Onconurse.com -- Fact Sheet

Download the
PDF Version
Non-Hodgkin's Lymphomas Resources

This list includes resources you're likely to use most often, those that are the richest sources of NHL-specific information. All entries in each category are listed in alphabetical order, not by importance.

NHL organizations

  • Cure for Lymphoma
    215 Lexington Avenue
    New York, NY 10016
    (212) 213-9595
    Offers support and information and funds research to fight lymphoma.

  • Leukemia and Lymphoma Society
    600 3rd Avenue
    4th Floor
    New York, NY 10016
    (800) 955-4572
    Offers assistance to lymphoma and leukemia survivors.

  • Lymphoma Research Foundation of America
    8800 Venice Blvd., Suite 207
    Los Angeles, CA 90034
    (310) 204-7040
    Offers support and information and funds research to fight lymphoma.

  • National Lymphedema Network, Inc.
    Latham Square
    1611 Telegraph Ave., Suite 1111
    Oakland, CA 94612-213178
    (800) 541-3259
    Provides information on swollen limbs, which may occur soon or many years after treatment.

NHL Internet support groups

A list of NHL-related Internet support groups follows. Because the Internet is a dynamic resource, this list may not be comprehensive. The number of subscribers given was approximate at the time of writing and will vary over time. The Association of Cancer Online Resources (ACOR) has pointers to all of the hematologic cancer email discussion groups. ACOR offers a handy automatic subscription feature for these and other discussion mailing lists, at http://www.acor.org.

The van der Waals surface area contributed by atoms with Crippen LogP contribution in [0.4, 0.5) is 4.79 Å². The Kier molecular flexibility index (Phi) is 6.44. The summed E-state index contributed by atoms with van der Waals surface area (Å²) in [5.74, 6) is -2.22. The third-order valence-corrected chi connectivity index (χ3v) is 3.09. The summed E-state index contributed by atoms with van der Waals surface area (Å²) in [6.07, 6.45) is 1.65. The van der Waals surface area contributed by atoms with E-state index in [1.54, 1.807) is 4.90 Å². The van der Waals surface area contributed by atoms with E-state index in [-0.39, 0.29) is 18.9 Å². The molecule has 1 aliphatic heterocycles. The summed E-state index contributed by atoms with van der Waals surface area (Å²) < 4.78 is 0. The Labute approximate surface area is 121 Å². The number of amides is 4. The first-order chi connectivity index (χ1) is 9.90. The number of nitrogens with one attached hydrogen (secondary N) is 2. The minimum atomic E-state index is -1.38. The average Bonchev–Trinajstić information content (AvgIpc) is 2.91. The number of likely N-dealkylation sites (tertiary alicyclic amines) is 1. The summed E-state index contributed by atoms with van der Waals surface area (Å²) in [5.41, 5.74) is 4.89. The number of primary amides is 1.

• NHL. Run by Robert Scott Pallack, offering medical discussion and emotional support for all non-Hodgkin's lymphoma survivors. NHL has about three hundred subscribers.
  • NHL-LOW. Discussion of medical treatment for those with low-grade NHL. About one hundred seventy subscribers. On the Web at http://www.egroups.com/group/nhllow/.